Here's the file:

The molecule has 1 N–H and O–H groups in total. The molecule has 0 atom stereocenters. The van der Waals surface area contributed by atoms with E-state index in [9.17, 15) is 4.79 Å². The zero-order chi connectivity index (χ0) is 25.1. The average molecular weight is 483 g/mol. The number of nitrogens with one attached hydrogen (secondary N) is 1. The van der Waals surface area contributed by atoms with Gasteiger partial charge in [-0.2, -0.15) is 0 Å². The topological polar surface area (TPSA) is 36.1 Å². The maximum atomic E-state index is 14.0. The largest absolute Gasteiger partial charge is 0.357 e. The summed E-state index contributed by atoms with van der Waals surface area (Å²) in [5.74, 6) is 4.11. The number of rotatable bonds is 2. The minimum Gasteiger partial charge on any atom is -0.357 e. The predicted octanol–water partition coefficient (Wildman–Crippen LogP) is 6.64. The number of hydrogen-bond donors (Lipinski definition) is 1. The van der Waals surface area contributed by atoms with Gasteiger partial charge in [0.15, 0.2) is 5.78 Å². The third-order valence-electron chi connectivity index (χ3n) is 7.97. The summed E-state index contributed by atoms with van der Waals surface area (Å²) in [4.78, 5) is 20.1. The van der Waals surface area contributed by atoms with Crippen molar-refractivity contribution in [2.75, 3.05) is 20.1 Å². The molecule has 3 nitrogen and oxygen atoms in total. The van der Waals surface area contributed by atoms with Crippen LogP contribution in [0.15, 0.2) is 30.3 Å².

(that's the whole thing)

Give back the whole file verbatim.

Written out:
The molecule has 1 N–H and O–H groups in total. The molecule has 0 atom stereocenters. The van der Waals surface area contributed by atoms with E-state index in [9.17, 15) is 4.79 Å². The zero-order chi connectivity index (χ0) is 25.1. The average molecular weight is 483 g/mol. The number of nitrogens with one attached hydrogen (secondary N) is 1. The van der Waals surface area contributed by atoms with Gasteiger partial charge in [-0.2, -0.15) is 0 Å². The topological polar surface area (TPSA) is 36.1 Å². The maximum atomic E-state index is 14.0. The largest absolute Gasteiger partial charge is 0.357 e. The summed E-state index contributed by atoms with van der Waals surface area (Å²) in [5.74, 6) is 4.11. The number of rotatable bonds is 2. The minimum Gasteiger partial charge on any atom is -0.357 e. The predicted octanol–water partition coefficient (Wildman–Crippen LogP) is 6.64. The number of hydrogen-bond donors (Lipinski definition) is 1. The van der Waals surface area contributed by atoms with Gasteiger partial charge in [0.15, 0.2) is 5.78 Å². The third-order valence-electron chi connectivity index (χ3n) is 7.97. The summed E-state index contributed by atoms with van der Waals surface area (Å²) in [4.78, 5) is 20.1. The van der Waals surface area contributed by atoms with Crippen molar-refractivity contribution in [2.75, 3.05) is 20.1 Å². The molecule has 3 nitrogen and oxygen atoms in total. The van der Waals surface area contributed by atoms with Crippen LogP contribution in [0.15, 0.2) is 30.3 Å².